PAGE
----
5 Natural Ways to Lift Your Libido Using Holistic Medicine

5 Natural Ways to Lift Your Libido

It’s hard to admit to yourself. Even harder to talk about. But there it is: your sex drive has taken a dive and you don’t know why. You’re likely embarrassed, confused and upset. Try not to be. Over the course of a lifetime, it happens to lots of us for many reasons.

Studies show that as many as 43% of women and 31% of men experience a drop in libido at some time in their life. Without a doubt, this has an impact on your overall physical and emotional health, as well as your relationship with your partner. Ironically, those same three issues are often the underlying factors in a low sex drive, which can be attributed to lifestyle and relationship problems, age-related hormonal changes, stress, physical disability, and certain medications. But there is help. Before venturing into unknown territory with a mass-marketed “quickie fix,” consider using a variety of holistic medicine approaches to help lift your libido.

Take Specialized Herbs. Several herbs have been studied for their positive impact on low sex drive, insufficient hormone levels, and performance problems, such as erectile dysfunction or inability to achieve orgasm. Herbs to consider are Panax Ginseng, Yohimbe, Maca Root, and Dong Quai. Each one works differently and some can interact with other medicines. It’s important to first consult with a qualified health professional before trying any herbal remedy.

Get to the Point with Acupuncture. Shown to be a beneficial complementary therapy for sexual dysfunction, acupuncture can help boost libido by stimulating physiological systems in the body that are involved in sexual response.

Talk about Sex. Sometimes what’s not going on in the bedroom has a lot to do with how you and your partner communicate. From the honeymoon period, to being together for decades, sexual needs can and do change. Have honest, open conversations. Consider engaging the services of a sex therapist, who can guide you toward strategies that will lead to more fulfilling and intimate times together.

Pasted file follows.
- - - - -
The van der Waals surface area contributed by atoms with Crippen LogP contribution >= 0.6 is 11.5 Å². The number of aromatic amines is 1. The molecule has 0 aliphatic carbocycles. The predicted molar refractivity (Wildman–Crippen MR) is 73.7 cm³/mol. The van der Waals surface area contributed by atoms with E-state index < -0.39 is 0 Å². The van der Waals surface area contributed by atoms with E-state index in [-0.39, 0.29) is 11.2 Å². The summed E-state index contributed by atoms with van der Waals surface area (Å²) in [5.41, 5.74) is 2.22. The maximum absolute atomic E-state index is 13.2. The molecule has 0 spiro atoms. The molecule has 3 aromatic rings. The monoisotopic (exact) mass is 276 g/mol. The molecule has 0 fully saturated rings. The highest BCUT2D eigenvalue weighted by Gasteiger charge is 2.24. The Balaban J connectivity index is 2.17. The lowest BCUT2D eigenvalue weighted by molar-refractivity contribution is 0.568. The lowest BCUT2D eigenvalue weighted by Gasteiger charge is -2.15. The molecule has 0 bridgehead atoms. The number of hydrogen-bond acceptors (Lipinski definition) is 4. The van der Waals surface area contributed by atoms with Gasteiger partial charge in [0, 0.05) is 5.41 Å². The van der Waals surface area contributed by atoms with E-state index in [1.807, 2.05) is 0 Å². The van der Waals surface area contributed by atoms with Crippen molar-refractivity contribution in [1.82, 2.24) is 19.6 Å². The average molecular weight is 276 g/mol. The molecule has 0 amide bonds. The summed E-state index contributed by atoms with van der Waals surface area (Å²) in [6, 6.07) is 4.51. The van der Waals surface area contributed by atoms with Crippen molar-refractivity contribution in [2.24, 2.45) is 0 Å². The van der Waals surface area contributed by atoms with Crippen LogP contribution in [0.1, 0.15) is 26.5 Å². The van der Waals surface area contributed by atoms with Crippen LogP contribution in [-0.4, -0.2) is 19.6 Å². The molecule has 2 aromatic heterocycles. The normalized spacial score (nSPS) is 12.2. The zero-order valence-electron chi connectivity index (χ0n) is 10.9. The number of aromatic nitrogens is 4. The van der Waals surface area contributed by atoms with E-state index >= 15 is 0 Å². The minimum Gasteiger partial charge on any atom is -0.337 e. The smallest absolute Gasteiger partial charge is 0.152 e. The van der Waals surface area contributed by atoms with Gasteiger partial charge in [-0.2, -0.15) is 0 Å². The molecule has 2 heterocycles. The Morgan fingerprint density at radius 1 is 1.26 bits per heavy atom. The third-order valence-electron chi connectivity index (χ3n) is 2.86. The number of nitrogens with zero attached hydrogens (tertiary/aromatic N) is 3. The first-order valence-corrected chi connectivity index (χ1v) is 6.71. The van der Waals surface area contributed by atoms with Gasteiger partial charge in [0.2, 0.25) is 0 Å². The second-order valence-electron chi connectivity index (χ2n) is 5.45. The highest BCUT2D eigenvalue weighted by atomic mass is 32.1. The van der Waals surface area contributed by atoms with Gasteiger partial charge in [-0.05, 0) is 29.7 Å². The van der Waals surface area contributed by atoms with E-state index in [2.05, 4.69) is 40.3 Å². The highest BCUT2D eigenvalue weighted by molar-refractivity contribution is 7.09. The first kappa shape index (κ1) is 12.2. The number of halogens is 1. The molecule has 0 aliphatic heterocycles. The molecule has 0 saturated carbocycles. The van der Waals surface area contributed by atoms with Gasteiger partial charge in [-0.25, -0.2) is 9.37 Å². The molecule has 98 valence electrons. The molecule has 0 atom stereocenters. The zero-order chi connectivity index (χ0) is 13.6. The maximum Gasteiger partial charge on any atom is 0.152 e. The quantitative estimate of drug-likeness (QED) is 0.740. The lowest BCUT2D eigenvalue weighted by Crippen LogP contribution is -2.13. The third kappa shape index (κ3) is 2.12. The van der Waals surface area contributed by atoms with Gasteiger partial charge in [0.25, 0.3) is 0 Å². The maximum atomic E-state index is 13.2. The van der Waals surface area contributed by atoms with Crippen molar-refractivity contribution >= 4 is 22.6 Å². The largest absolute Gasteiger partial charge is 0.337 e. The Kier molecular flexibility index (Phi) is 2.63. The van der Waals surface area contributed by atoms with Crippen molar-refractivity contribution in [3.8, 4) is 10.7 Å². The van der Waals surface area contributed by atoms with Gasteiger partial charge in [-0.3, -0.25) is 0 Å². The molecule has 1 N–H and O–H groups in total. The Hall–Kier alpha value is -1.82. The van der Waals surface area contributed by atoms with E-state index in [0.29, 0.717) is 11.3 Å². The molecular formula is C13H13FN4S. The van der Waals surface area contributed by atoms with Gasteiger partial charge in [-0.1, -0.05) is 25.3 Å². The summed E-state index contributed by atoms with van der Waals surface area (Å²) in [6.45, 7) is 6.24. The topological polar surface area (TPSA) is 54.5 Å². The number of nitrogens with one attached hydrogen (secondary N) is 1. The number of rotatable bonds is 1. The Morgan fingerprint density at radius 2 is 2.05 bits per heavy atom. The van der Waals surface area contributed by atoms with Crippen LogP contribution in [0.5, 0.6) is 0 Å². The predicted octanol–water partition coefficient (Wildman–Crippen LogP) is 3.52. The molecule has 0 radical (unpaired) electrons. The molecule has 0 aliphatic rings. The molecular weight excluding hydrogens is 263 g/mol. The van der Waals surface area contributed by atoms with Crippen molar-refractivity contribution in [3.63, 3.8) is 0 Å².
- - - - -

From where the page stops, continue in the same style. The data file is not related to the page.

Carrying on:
Enjoy Forbidden Fruits. While there are few specific studies on the aphrodisiac effects of fruits, for centuries different cultures have touted the stimulating benefits of foods such as avocados, figs, pomegranate, dark chocolate, watermelon, and strawberries. The most likely effect of having these foods in your diet is that they provide vitamins and minerals necessary for peak performance of the whole body. Why not experiment with pomegranate wine and dark chocolate nibs to get you in the mood?

Move that Body. Exercise improves circulation, creates sexy muscles, helps manage stress. and promotes a positive body image. When you feel good physically and emotionally, you’re more likely to be in the mood for love. Also, working out with your partner can stimulate the sexual energy between you.

Healthy lifestyle practices provide the best foundation for enhancing sexual prowess. When the body is unhealthy, it may not respond optimally to the use of holistic approaches, which are intended to work synergistically with your natural ebb and flow.

 

Elena Klimenko, MD, a certified functional medicine physician, will help you decide the right course of treatment to help improve your sex drive. In her practice, she uses lifestyle modification and natural remedies to address the root cause of your medical symptoms. Call today to find out more about functional medicine and speak with Dr. Klimenko at 212-696- HEAL(4325).

 

References

  • Kotta, S., Ansari, S.H., & Ali, J., “Exploring Scientifically Proven Herbal Aphrodisiacs.” Pharmacognosy Reviews (2013) 7:13, 1-10. Accessed on 10 June 2016: http://www.ncbi.nlm.nih.gov/pmc/articles/PMC3731873/#sec1-4title
  • Meletis, C.D. “Nature’s True Aphrodisiacs: Vital Health Factors For Men and Women.” Alternative and Complementary Therapies.(July 2004) 6:4, 207-211. doi:10.1089/10762800050115176. Available from: http://online.liebertpub.com/doi/abs/10.1089/10762800050115176?journalCode=act&
  • Murphy, L. L. & Lee, T. J.-F. “Ginseng, Sex Behavior, and Nitric Oxide.” Annals of the New York Academy of Sciences (2002) 962:372-377. doi: 10.1111/j.1749-6632.2002.tb04081.x Accessed on 13 June 2016: http://onlinelibrary.wiley.com/doi/10.1111/j.1749-6632.2002.tb04081.x/abstract
  • Everyday Health. “Understanding Low Libido.” Accessed on June 27, 2016. http://www.everydayhealth.com/sexual-health/low-libido.aspx
  • Cleveland Clinic. “How Integrative Medicine can help You Enhance Your Libido.” Online Health Chat with Brenda Powell, MD, Integrative Medicine Physician, and Lead Acupuncturist Jamie Starkey, Lac. Accessed on 13 June 2016: http://my.clevelandclinic.org/health/transcripts/1351_integrative-medicine-can-help-you-enhance-your-libido-
  • Saw Palmetto: http://www.mayoclinic.org/drugs-supplements/saw-palmetto/background/hrb-20059958
  • Bella, A.J. & Shamoul, R., “Traditional plant aphrodisiacs and male sexual dysfunction.” Phytother Res. (2014) 6:28, 831-5. PMID: 25032254. Accessed on 10 June 2016: http://www.ncbi.nlm.nih.gov/pubmed/25032254
  • Avey, T. “Why these 10 Foods are Edible Aphrodisiacs.” PBS.org (2014). Accessed on 13 June 2016: http://www.pbs.org/food/the-history-kitchen/10-edible-aphrodisiacs/
  • Bay, R. et al. “Effect of Combined Psycho-Physiological Stretching and Breathing Therapy on Sexual Satisfaction.” BMC Urology (2013) 13:16. PMC. Accessed on 13 June 2016: http://www.ncbi.nlm.nih.gov/pmc/articles/PMC3614470/